9. Food preservation. Fermentation is a natural method of preservation that inhibits the growth of pathogenic microorganisms.
10. Development of new flavours. Fermentation can enhance the organoleptic aspect of food, creating new and pleasant flavours.

Fermentation is a process that not only extends the shelf life of food, but also provides significant health benefits by improving digestibility, nutritional profile and contributing to the well-being of the immune and digestive systems.


Thealcoholic fermentation in yeast is a fundamental biological process that occurs through the action of microorganisms such as yeasts, particularly theSaccharomycescerevisiae, which transform the sugars in the dough into ethyl alcohol (ethanol) and carbon dioxide (CO2).

This process takes place in the absence of oxygen (anaerobiosis) and consists of two main steps:

  1. Scission of sugars. Complex sugars in the dough, such as sucrose, are broken down into simpler sugars (glucose and fructose) by the enzyme invertase.
  2. Conversion into ethanol and CO2.Glucose and fructose are then converted into ethanol and CO2 through a series of biochemical reactions. This process is calledglycolysis and occurs in the cytoplasm of yeast cells. Glycolysis produces pyruvic acid, which is then converted to ethanol and CO2 by other specific enzymes.

The speed of fermentation of a dough depends on a few factors, for example:

  • Quantity and quality of yeast.With a suitable amount of yeast (2-4%) you will get optimal vital activity and fermentation will be fast. Be careful not to overdo it, however: if the yeast exceeds 6% of the amount of flour, it will have an opposite effect.
  • Recipe.The higher the hydration rate of the dough, the greater the fermentation activity of the yeasts.
  • Method of preparation.Doughs prepared by the indirectmethod (biga or poolish) ferment faster than those prepared by the directmethod.
  • Environmental conditions.The higher the temperature and humidity the faster the yeasts ferment. But be careful, the temperature should not exceed 38°C: above 40°C theSaccharomyces begin to activate and, upon reaching 50°C, they stop their metabolism completely.

With regard to yeast products, the CO2 produced duringalcoholic fermentation is particularly important because it is responsible for the rising of the dough. Carbon dioxide is released as gas inside the dough, creating bubbles that make it softer and lighter. This is why bread, pizza and other baked goods have a honeycombed structure and a soft texture.


There are some interesting, but most of all useful trivia and tricks to use while fermenting your doughs.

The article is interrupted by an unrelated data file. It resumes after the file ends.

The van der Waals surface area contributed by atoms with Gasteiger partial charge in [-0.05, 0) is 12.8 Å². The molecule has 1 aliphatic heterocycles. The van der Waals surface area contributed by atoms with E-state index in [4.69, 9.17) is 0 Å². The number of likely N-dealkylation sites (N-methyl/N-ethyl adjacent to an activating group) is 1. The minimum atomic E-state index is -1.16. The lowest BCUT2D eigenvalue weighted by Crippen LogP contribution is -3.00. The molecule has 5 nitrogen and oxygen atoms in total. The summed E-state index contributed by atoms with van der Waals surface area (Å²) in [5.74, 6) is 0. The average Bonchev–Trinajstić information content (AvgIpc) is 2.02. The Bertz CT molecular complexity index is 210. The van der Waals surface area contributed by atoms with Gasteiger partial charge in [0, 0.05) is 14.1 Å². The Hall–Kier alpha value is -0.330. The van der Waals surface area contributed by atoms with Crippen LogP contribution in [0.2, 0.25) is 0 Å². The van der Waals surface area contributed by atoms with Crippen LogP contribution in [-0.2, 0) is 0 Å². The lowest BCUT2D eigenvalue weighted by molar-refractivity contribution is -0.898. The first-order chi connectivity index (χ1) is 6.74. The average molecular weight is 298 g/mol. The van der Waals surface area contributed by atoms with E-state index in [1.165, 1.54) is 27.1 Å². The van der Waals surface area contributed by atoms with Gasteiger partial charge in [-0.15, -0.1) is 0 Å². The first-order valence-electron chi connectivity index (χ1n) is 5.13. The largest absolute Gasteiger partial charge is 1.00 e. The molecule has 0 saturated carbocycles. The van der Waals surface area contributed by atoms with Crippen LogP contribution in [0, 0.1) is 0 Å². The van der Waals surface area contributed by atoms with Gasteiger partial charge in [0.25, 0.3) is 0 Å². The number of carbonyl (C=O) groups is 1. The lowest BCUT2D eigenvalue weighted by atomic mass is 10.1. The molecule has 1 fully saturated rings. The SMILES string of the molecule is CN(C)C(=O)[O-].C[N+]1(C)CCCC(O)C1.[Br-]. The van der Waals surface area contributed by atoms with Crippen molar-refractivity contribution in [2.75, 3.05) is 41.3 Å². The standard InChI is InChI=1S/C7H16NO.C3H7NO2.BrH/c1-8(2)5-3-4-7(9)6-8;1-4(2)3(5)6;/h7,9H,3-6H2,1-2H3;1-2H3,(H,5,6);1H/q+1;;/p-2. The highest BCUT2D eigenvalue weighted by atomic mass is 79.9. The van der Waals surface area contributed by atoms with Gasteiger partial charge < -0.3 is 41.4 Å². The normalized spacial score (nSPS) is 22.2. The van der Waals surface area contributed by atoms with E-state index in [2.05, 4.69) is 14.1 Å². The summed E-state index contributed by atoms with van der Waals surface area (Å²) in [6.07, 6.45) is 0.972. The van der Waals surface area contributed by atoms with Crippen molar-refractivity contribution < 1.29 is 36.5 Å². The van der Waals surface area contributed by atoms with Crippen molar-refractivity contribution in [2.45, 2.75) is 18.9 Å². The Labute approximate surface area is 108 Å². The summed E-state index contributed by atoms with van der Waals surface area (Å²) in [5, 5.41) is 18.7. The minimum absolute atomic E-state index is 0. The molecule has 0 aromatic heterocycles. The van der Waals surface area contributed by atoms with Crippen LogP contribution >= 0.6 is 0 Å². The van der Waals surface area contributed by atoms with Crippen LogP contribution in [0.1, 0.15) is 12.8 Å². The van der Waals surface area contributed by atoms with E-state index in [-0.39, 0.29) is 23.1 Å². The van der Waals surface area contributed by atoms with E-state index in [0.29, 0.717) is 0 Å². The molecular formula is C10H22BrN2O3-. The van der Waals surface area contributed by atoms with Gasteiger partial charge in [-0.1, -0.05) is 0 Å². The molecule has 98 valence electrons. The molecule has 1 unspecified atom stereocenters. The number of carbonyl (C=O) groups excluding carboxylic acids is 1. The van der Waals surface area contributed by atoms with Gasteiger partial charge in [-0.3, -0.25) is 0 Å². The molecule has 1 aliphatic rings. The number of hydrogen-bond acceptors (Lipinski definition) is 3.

• The multiplication of yeast cells is more active if their initial amount is small. Some laboratory tests have revealed that if the flour in the dough contains 0.5 percent yeast, the increase in cell mass will be as much as 88 percent, while with 2 percent the growth is reduced to as low as 29 percent.
  • The cell multiplication of yeast is stimulated by the presence of some important substances that are necessary for their metabolism: vitamins and mineral salts are found naturally in stone-ground flours, while in very refined flours they are found in low proportions, consequently it may be necessary to add them to promote the multiplication of yeast and its subsequentfermentation.
  • The optimum temperature for yeast multiplication is 25-30°C, while their maximum fermentation activity is reached at 35°C.
  • The required humidity for yeast is about 80%. A home system to achieve the required humidity level is to create a leavening cell in the oven (at minimum) by placing a bowl of lukewarm water in the bottom or by covering the bread with clingfilm, placed in the oven at minimum) so that it generates the humidity itself by leavening.

Thefermentation is one of the oldest and most fascinating culinary techniques in the history of cooking, capable of still surprising us with its ability to transform simple ingredients into foods rich in flavor, nutrition and health benefits. But it doesn't end there! This is only a part of this vast world, we invite you to continue the discovery of this fascinating world in the second part where we will delve into techniques, recipes and secrets to successfully experiment with this age-old practice in your own kitchen.

Blog edited by Enrico Gumirato pastry chef and trainer.